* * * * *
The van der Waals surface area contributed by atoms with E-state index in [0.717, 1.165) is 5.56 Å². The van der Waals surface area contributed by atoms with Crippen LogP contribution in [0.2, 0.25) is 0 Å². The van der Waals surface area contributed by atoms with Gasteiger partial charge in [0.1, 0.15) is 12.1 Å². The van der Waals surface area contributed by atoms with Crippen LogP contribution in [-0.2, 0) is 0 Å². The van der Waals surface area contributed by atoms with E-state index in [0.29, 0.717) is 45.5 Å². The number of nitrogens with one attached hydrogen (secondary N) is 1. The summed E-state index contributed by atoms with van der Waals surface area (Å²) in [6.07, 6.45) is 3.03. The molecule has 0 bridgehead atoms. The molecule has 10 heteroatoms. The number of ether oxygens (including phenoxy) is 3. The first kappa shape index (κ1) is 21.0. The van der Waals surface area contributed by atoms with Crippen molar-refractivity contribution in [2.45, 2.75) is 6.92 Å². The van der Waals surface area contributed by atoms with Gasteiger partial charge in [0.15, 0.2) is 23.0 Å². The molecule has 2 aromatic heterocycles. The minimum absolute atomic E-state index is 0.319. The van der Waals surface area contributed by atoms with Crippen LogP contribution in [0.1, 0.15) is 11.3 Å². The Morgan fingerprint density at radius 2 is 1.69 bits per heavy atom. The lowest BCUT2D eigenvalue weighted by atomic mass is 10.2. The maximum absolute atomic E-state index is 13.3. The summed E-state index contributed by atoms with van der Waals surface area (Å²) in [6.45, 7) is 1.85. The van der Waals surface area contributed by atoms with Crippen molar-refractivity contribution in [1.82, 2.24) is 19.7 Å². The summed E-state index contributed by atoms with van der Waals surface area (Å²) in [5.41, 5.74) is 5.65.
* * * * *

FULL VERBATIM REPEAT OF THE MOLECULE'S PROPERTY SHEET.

The van der Waals surface area contributed by atoms with E-state index in [0.717, 1.165) is 5.56 Å². The van der Waals surface area contributed by atoms with Crippen LogP contribution in [0.2, 0.25) is 0 Å². The van der Waals surface area contributed by atoms with Gasteiger partial charge in [0.1, 0.15) is 12.1 Å². The van der Waals surface area contributed by atoms with Crippen LogP contribution in [-0.2, 0) is 0 Å². The van der Waals surface area contributed by atoms with E-state index in [0.29, 0.717) is 45.5 Å². The number of nitrogens with one attached hydrogen (secondary N) is 1. The summed E-state index contributed by atoms with van der Waals surface area (Å²) in [6.07, 6.45) is 3.03. The molecule has 0 bridgehead atoms. The molecule has 10 heteroatoms. The number of ether oxygens (including phenoxy) is 3. The first kappa shape index (κ1) is 21.0. The van der Waals surface area contributed by atoms with Crippen molar-refractivity contribution in [2.45, 2.75) is 6.92 Å². The van der Waals surface area contributed by atoms with Gasteiger partial charge in [0.15, 0.2) is 23.0 Å². The molecule has 2 aromatic heterocycles. The minimum absolute atomic E-state index is 0.319. The van der Waals surface area contributed by atoms with Crippen LogP contribution in [0.1, 0.15) is 11.3 Å². The Morgan fingerprint density at radius 2 is 1.69 bits per heavy atom. The lowest BCUT2D eigenvalue weighted by atomic mass is 10.2. The maximum absolute atomic E-state index is 13.3. The summed E-state index contributed by atoms with van der Waals surface area (Å²) in [6.45, 7) is 1.85. The van der Waals surface area contributed by atoms with Crippen molar-refractivity contribution in [1.82, 2.24) is 19.7 Å². The summed E-state index contributed by atoms with van der Waals surface area (Å²) in [5.41, 5.74) is 5.65.